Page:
“I’m not sure in what capacity is Mr. Mahmoud speaking as he has been recently deemed on 2.1.2017 by the Tripoli Administrative Court to have no legal status under LIA’s Law 13, which governs the structure and corporate management of LIA. The Court ruled that his claim to the chairmanship and his appointment by the Presidential Council and GNA through its resolution No. 115 of August 2016 was deemed illegal and was frozen by the court.” Breish explained.
Breish also said that two weeks ago, the Presidential Council and GNA’s appeal to reverse the Tripoli Court ruling on resolution No. 115 was also rejected by the Supreme Court, adding that this indicates that the Law has spoken and stated that the Presidential Council GNA has no legal status to interfere in the decisions or appointments concerning the LIA.
“I am aware that similar other court rulings were recently issued against the Presidential Counciland GNA in regards to other Libyan state institutions.” He added.
“Law No. 13 regulates the organisation of the LIA and states that the LIA’s ultimate authority which appoints the Board is its Board of Trustees. The Board of trustees is composed of the Prime Minister, and the Ministers of Finance, Economy, Planning, the Central Bank Governor, and two independent financial specialists. However, the Presidential Council and GNA is only a Presidential Council with specific functions. It is not an approved Government of National Accord as it has not yet received formal recognition by Parliament and as such cannot under Law No 13 set up a Board of Trustees’’.
‘‘The Presidential Council may attempt to set up such a Board but this will be attacked in the courts and seen as yet another attempt by the Presidential Council to illegally circumvent and disregard the judiciary and the laws of the land. The attempt to establish a board of Trustees illegally is an extremely serious offence and provocation of the judiciary and the regulatory authorities in Libya. This would be a blatant abuse of power on the part of the Presidential Council punishable by law. A case in point is the recent impeachment and imprisonment of South Korea’s President because of abuse of power serving special interest groups against the interest of the country and its citizens.” Breish elaborated.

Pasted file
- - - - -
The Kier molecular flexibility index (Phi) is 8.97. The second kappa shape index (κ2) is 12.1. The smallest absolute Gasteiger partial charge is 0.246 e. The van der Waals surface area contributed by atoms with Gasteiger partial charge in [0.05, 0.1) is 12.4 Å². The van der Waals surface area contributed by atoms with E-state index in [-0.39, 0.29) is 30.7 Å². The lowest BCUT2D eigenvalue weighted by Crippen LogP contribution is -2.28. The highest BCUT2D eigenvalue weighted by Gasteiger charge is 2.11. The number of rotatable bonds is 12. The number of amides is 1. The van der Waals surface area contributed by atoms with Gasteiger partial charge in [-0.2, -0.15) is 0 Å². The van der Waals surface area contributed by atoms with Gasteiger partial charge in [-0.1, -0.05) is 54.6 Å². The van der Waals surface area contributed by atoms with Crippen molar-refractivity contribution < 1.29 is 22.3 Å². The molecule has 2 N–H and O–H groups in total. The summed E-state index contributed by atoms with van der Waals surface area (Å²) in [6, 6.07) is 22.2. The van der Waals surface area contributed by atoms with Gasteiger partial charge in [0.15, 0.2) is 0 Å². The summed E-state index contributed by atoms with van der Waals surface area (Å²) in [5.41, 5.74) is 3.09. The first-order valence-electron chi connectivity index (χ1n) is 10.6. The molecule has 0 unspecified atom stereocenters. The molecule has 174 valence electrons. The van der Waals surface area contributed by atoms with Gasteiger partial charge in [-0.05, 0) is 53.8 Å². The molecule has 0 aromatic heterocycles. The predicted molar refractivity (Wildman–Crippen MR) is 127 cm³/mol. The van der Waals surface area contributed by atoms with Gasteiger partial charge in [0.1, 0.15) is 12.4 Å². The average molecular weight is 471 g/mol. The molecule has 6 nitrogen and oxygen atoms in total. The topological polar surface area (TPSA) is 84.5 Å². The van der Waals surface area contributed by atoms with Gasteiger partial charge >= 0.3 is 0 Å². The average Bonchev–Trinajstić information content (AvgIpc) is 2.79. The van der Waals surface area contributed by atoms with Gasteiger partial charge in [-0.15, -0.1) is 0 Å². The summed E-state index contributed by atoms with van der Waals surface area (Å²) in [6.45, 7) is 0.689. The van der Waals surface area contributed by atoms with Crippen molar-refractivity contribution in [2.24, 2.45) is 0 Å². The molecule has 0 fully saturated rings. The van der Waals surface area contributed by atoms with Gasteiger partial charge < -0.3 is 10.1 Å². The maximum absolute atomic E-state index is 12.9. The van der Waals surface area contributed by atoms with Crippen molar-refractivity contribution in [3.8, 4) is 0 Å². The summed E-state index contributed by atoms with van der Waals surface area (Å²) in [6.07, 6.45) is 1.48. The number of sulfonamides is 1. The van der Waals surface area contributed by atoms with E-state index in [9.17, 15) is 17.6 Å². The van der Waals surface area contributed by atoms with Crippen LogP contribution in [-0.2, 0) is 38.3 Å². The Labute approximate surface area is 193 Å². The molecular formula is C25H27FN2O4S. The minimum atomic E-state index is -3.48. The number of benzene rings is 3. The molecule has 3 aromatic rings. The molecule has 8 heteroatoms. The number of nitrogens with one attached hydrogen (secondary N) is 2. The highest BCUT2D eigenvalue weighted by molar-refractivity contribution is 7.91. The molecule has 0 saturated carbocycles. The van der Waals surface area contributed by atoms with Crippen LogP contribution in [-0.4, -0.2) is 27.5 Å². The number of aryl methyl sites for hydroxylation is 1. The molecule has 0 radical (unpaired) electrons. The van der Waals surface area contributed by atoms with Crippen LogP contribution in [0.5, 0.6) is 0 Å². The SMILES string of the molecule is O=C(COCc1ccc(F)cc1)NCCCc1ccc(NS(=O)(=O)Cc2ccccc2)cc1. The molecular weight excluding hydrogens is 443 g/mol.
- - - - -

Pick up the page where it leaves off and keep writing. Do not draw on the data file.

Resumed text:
Breish also slammed the Presidential Council as ‘‘ineffective’’ saying that since they have entered Tripoli, ‘‘they have not solved any of the daily problems faced by the Libyan citizen, such as the issue of bank liquidity, inflation and high consumer prices, the black currency market and the loss of value in the Libyan Dinar, the lack of law and order and the protection of citizens and property, medical services, infrastructure, water electricity and the basic daily needs of the citizen’’.
‘‘Instead the Presidential Council have wasted valuable time in mismanaging the economy and the country and sought to force illegally and interfere in vital state institutions such as LIA, NOC, CBL, LPTIC GECOL instead of keeping them out of political infighting. All this is not in the interest of Libya or its citizens.” Breish elaborated.
“I strongly request that the regulatory authorities in Libya intervene to stop the Presidential Council from exercising this blatant abuse of executive power and assuming functions and responsibilities that it does not possess, knowing that the country’s courts have stated so several times during the past one year’’.
‘‘I call on the parliament, the High State Council, the Supreme Judiciary Council, the Attorney General, the Administrative Control Authority, and the Audit Bureau to act to preserve the law, its courts and its court rulings.” Breish concluded.
It must also be recalled that Breish was accused of being a ‘‘fraud’’ by the then uncontended Libyan Prime Minister Abdullah Thinni in June 2015.
The accusation came in response to an attempt by Breish to convene a meeting of the LIA board of directors and for Breish’s interventions in the litigation filed by the LIA against Goldman Sachs and Société Générale in the Commercial and Chancery Courts, London.
Thinni had further accused Breish of the use of official papers and stamps in a clear violation of laws governing the responsibilities and duties of the executive power and of the obstruction of the dealings of the LIA especially since most of its assets are held in other countries.
Prime Minister Thinni further accused Breish of “falsifying official documents” and that he had “trespassed the judiciary and referenced statements that were not stated by the court”. This act compelled the then Prime Minster, as Head of the Board of Trustees of the LIA, to refer these documents to the Attorney General. The Prime Minster had further warned Breish against presenting himself as LIA chairman or representing the organisation anywhere.